FIG. 3 shows two recesses (16), in the upper support body (1), at equal height but horizontally spaced apart from each other, for accommodating two upper lateral guides (5). Here, the lateral guides (5) are preferably made from a highly-elastic, gas-proof material such as rubber, caoutchouc, latex or neoprene. In their normal position they are shaped as shown by the solid line, the shape essentially matching the rectangular recesses (16) and the frontal bevelling of the recessed head space (32). By way of one or several supply lines (not shown in this or subsequent diagrams), the lateral guides (5) can be filled with any medium as desired. Thanks to the highly-elastic construction, at least of the preferably bevelled frontal area (17), this can then open up balloon-like as shown in the dashed line.

In FIG. 4 the front areas (17) of the lateral guides (5) are designed with a larger area and are adapted to the round shape of the head, thus in particular increasing comfort. The lateral areas can be of bellow-like structure. In order to receive a particular normal position, a respectively shaped block (18) made from an elastic material, e.g. from foamed material, may be provided in the interior of the lateral guide (5). If need be, stiffening, or for example telescope-like guide elements to avoid unintended tilting of the expanded lateral guide (5), can be integrated in its sidewalls or provided in its interior space.

In order to improve tilt resistance of the expanded lateral guide (5), the rear (19) of the lateral guides (5) can be connected to a carrier plate (20). A non-positive tilt-safe connection may for example be made by bonding, by providing velcro closures or by interlocking of respectively constructed protrusions on the one hand and matching recesses on the other hand, for example in the shape of snap connections or press studs. As shown in FIG. 4, this snap connection can be fitted directly to the vertical holding element(s) (8).

The lateral guides (5) of FIG. 5 are moved by hydraulically, pneumatically or electrically-operated lifting cylinders (21) or by respective servo motors. The connections between the large frontal areas (17) and the front ends of the lifting cylinders (21) are preferably shaped in the way of ball-and-socket joints, as shown. The use of lifting cylinders (21) anchored to the carrier plate (20) opens up the possibility of matching the lateral guides (5) particularly exactly to the shape of the head, combined with particularly good tilting stability in the expanded state.

This is to point out again that all embodiments concerning the upper lateral guides (5), equally apply to the lower lateral guides (15).

FIG. 7 represents a cross section along the vertical centre line (10) in FIG. 2 of a particularly preferred embodiment of the head restraint according to the invention. In this embodiment at least the upper support body (1) and the lower support body (4) are constructed in the shape of a one-piece combination.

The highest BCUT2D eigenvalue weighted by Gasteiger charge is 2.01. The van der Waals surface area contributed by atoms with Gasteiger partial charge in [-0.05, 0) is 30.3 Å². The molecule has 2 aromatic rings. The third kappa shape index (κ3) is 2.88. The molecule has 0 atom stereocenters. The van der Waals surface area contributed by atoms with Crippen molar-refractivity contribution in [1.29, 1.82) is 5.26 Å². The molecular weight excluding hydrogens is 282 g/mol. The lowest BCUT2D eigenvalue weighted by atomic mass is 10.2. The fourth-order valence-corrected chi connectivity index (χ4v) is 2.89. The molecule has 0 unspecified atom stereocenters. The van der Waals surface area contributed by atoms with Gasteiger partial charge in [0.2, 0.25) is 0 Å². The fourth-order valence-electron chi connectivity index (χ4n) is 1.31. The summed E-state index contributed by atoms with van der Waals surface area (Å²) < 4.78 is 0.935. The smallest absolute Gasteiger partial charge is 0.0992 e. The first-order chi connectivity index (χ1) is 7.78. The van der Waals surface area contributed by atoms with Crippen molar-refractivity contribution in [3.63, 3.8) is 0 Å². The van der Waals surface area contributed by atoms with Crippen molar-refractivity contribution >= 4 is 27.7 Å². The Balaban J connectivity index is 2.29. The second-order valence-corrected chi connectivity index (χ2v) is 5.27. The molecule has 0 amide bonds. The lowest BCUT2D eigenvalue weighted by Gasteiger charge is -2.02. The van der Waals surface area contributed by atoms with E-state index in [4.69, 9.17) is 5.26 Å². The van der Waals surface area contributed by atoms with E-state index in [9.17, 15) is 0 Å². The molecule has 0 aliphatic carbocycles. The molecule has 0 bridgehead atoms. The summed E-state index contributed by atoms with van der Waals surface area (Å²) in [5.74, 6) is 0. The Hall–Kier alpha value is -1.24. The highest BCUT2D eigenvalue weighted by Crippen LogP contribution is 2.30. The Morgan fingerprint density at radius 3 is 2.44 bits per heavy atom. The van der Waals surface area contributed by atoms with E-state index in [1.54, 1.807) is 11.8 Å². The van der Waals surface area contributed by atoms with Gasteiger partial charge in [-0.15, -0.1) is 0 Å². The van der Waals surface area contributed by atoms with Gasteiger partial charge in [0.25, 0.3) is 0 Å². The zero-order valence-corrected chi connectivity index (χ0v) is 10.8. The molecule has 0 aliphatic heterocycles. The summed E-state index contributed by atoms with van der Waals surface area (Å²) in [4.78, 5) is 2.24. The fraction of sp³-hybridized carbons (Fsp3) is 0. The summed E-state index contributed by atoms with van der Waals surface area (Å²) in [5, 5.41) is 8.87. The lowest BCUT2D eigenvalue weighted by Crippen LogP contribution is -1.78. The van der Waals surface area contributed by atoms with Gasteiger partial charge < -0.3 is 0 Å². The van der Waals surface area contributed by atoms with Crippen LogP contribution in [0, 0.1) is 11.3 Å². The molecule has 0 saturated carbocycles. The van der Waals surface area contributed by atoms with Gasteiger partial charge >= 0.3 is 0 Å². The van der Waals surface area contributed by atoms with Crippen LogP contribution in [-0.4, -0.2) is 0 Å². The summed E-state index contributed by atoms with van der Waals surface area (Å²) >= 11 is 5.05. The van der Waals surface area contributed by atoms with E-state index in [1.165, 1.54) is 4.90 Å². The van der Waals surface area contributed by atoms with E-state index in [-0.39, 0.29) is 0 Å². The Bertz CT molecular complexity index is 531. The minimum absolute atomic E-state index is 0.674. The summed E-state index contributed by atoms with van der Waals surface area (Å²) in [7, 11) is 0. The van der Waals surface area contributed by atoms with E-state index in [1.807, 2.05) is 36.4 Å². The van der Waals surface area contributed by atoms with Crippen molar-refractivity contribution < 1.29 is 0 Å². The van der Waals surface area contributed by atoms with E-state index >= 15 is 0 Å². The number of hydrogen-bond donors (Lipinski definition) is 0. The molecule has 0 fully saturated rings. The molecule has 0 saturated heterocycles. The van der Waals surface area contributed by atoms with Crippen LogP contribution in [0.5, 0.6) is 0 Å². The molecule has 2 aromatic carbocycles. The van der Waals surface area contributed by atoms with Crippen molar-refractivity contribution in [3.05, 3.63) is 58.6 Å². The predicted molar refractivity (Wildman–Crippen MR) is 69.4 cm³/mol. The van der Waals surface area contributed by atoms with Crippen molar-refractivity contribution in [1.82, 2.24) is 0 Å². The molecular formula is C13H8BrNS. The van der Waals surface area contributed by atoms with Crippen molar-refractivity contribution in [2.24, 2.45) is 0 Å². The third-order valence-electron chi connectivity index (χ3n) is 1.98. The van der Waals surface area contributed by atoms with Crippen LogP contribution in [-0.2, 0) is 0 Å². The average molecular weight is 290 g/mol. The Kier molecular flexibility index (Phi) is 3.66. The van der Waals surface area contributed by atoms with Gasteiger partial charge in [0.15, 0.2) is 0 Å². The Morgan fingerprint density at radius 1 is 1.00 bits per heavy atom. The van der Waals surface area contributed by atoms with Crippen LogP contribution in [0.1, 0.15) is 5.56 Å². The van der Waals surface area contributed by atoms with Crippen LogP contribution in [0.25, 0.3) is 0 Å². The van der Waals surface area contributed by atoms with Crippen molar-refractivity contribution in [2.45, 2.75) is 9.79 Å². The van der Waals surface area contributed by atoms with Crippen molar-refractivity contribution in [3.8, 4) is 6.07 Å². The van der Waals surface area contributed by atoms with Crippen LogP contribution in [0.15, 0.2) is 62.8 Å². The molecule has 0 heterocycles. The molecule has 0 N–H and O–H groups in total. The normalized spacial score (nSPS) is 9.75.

When viewed from the side, the front contour of this combination is essentially S-shaped. The solid line shows its non-expanded normal condition; and the dashed line shows its expanded or partially-expanded condition.

This figure also particularly clearly shows the preferred shape of the rear carrier plate (20). In lateral view, the lower part of the carrier plate (20) first extends straight upwards according to the shape of the holding elements (8). From about the middle of the carrier plate (20) it can be slightly curved forward in the direction of travel. This curvature has the advantage that during the backward whiplash-like movement of the torso following a frontal collision or a rear-end collision, the torso cannot easily slide along the seat back which is usually somewhat inclined backwards, thus counteracting straining the neck by a head restraint engaging too low. This curvature also results in the front area of the head restraint according to the invention being approximately in the shape of the back of the head, in the non-expanded normal position already, and that for this reason the material thickness of the frontal area, in particular at the upper and lower ends, can be less when compared to a carrier plate (20) which is straight throughout.

Of course it is also possible to do without this curvature and to construct the carrier plate (20) straight throughout, when viewed from the side.

FIG. 8 shows a possibility for the technical realisation of the forward movement of the combination consisting of an upper and lower support body (1, 4), as shown in FIG. 7. For example, on a rear carrier plate (20) located between the vertically protruding holding elements (8), a hydraulically, pneumatically or electrically-activatable lifting cylinder (21) can be provided either rigidly or hingeably attached. The front end of the lifting cylinder is connected to a front carrier plate (23) by way of a ball-and socket joint (22).